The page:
New Mexico Department of Game and Fish/Associated Press
New Mexico Department of Game and Fish/Associated Press
SANTA FE, N.M. (AP) – Eighth Judicial District Judge John Paternoster was looking forward to his Thanksgiving meal when the call came in from a New Mexico game warden. Could the judge sign a warrant to search a property near Las Vegas for poached deer, spotlights and any other evidence linked to illegally killed game?
“He just asked that we get it to him before he sat down for his dinner,” said Sgt. Ty Jackson, a game warden with the New Mexico Department of Game and Fish.
A few hours later, game wardens with a signed warrant in hand were seizing two trophy mule deer heads and other items from the garage of Esequiel A. Mascarenas.
The seizure came after an anonymous tip and a late-night stakeout by Jackson’s brother, also a game warden, plus help from other colleagues willing to interrupt their holiday to help nab poachers. They were lucky on this bust, catching the three men in the act of unloading poached game. Often, all the officers have to work with are headless carcasses, bullet casings and tire tracks.
“We’re investigating crimes where the victim doesn’t talk and the victim’s friends don’t call,” Jackson said. “If a guy is good at poaching, they can go under the radar for a while.”
Tracking down scofflaw hunters who bag game illegally requires some old-fashioned detective work helped by modern, high-tech tools. Usually, game wardens have to handle the entire investigation by themselves, from gathering and analyzing evidence to serving the arrest warrant and testifying in court.
“If (the officer) doesn’t solve the crime in his portion of the world, there is no one else to do it,” Jackson said.
In the Thanksgiving case, they’re only partway to the end. The case still is under investigation, and no one has been arrested. But Jackson said when hunters come home in the middle of a moonless night with dead deer and no hunting licenses, it’s pretty suspicious. Usually, that means the men are using spotlights or some other artificial light on the animals before shooting them, which is illegal.
“We expect there will be numerous charges resulting from this investigation when it is complete,” Jackson said.
Investigations and searches on a holiday are all part of the job for game wardens, now called conservation officers. The 50 or so officers in the field have to keep tabs on wildlife, hunters and anglers across New Mexico. Jackson and two others cover 2,200 square miles in his district.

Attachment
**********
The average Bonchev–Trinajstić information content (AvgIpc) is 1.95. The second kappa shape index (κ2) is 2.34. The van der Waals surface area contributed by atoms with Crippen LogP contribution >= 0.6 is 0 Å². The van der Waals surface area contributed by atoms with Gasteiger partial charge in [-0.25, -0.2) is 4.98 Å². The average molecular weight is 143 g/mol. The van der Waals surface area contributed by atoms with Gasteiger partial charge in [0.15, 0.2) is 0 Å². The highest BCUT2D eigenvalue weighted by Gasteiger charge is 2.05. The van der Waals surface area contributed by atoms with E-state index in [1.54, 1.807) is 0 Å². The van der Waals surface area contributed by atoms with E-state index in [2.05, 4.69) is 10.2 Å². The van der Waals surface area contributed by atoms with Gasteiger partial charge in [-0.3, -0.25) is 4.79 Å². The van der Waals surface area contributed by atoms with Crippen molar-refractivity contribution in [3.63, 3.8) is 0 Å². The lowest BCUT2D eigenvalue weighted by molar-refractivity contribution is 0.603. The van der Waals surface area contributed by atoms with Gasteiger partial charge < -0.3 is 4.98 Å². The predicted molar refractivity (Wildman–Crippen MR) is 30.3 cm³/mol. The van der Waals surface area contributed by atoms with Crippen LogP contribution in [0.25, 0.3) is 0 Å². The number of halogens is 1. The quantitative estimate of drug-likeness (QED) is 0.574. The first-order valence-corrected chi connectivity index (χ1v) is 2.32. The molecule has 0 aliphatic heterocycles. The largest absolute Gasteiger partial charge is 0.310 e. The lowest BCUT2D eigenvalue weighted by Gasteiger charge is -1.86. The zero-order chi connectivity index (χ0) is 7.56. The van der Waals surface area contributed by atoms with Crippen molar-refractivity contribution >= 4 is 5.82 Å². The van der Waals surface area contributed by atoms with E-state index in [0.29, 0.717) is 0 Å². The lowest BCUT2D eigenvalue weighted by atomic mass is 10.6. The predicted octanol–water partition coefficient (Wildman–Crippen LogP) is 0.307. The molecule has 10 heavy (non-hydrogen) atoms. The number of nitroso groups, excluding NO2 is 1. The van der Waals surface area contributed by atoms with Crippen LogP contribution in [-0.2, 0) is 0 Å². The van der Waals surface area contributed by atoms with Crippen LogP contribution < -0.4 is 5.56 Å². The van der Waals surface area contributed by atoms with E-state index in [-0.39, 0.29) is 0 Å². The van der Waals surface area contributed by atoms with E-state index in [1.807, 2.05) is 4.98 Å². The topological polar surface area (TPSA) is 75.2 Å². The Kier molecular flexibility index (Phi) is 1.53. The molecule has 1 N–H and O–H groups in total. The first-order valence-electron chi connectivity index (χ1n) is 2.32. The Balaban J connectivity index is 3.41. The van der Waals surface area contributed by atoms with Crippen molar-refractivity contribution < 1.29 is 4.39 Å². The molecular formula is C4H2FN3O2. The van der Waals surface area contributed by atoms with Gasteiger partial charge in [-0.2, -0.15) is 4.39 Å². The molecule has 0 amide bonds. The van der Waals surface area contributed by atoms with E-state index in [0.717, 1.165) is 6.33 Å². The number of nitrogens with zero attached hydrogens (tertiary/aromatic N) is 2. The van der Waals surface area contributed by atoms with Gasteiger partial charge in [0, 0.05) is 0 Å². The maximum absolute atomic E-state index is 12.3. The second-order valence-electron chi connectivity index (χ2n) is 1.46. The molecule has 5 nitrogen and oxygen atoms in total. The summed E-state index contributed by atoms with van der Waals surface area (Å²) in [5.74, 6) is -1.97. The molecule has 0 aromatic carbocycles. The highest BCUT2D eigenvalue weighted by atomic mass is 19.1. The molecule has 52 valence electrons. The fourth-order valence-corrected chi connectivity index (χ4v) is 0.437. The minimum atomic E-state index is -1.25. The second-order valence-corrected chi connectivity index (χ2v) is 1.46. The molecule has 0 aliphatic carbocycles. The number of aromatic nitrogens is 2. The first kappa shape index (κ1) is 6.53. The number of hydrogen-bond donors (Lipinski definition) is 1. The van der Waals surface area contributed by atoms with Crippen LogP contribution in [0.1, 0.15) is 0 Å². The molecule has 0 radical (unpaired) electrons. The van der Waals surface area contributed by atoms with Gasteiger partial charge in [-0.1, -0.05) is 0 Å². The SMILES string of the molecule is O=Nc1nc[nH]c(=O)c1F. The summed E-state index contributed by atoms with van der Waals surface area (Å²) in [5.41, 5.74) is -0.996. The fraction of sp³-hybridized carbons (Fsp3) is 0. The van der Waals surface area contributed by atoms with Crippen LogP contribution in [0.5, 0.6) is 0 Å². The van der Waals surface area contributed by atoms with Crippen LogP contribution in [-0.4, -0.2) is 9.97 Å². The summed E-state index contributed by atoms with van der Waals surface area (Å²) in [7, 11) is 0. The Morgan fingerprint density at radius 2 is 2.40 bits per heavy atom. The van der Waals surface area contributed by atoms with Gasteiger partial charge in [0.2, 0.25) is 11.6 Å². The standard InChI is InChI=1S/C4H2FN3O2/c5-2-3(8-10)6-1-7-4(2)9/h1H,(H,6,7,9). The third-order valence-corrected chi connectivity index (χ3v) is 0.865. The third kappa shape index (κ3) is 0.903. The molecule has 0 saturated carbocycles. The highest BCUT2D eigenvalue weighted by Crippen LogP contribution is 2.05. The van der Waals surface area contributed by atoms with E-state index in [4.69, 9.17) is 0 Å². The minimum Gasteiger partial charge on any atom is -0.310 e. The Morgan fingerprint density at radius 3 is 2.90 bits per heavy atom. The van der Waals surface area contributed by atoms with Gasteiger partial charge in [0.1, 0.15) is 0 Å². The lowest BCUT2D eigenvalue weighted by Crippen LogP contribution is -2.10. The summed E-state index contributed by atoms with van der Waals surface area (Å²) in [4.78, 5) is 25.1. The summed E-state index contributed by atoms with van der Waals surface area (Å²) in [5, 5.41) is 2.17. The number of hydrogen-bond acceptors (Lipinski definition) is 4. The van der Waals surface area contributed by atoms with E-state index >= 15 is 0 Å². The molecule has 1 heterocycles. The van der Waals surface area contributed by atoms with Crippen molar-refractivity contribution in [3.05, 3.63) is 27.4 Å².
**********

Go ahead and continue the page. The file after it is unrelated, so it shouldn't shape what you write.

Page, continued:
Poaching long has been a serious problem in the state. Jackson figures that in his 10 years with the department, he’s worked on at least 1,000 poaching cases. He believes illegal hunting decreased after a state law was amended to allow conservation officers to seize poachers’ vehicles.
“Before that, it was rampant,” he said.
Mule deer are especially vulnerable to poaching at the end of November and through December because they are in the breeding season and are distracted from threats posed by hunters, according to Game and Fish.
Most poachers are looking for trophy heads.
“Guys are interested in big antelope, big deer and big elk. You end up with a lot of dead animals with nothing missing but the head,” Jackson said. “It’s about greed. It’s about getting away with something. It’s about bragging rights. It’s about getting drunk on a Friday night and going out with your buddies to shoot something.”
He said one of his officers successfully wrapped up a recent case in Raton where at least four young people in a pickup intentionally chased down and killed six antelope, including four that were pregnant. One of those involved, Clark Reik, 20, is awaiting sentencing after a plea deal in what Paternoster called “an act of terrorism” on the antelope, according to The Raton Range.
Jackson said the officer was part of a team that put together “a great case” on some hunters using muzzleloaders who spotlighted elk before shooting them. The officers matched tire tracks at the scene of the headless elk carcasses with tire tracks at a campsite, obtained a search warrant and found the head of one of the elk. They had DNA samples from the carcass and head tested. They matched.
It takes a lot of hours and dedication to bust a poacher, Jackson said. And it’s important to note all the conservation officers, male or female, are also hunters. They just believe in hunting legally.
“There’s a huge difference between hunting and poaching,” Jackson said. “The legal hunters in the state are the ones who pay for all the wildlife management in the state. If there was no hunting and fishing and no permits, there would be no wildlife management.”
Hunting and fishing license fees pay almost the entire budget for the state Department of Game and Fish. The agency receives no general fund money.
Conservation officers aren’t just trained how to investigate poaching. They have four-year college degrees, usually in biology or a wildlife-related field of study. They go through a year of training in firearms, defensive tactics, boating and more.
“Basically, in a year we have to take them from zero to fully functioning, capable of handling things on their own,” Jackson said. “Every guy we deal with (in the field) is armed, whether with a gun or a knife. An officer has to be able to handle things on their own, with no backup, miles from any help and in places with no cellphone service.”
Conservation officers often work weekends because that’s when people are out recreating, hunting and poaching.
“It’s definitely a job that guys or gals have to be 100 percent committed to,” Jackson said. “You get calls in the middle of the night, on the weekend, or during your kids’ basketball games. If your family doesn’t support you in what you’re doing, you won’t make it as a game warden.”
Besides tracking down poachers, conservation officers handle wildlife depredation calls from private landowners and conduct wildlife surveys to track populations.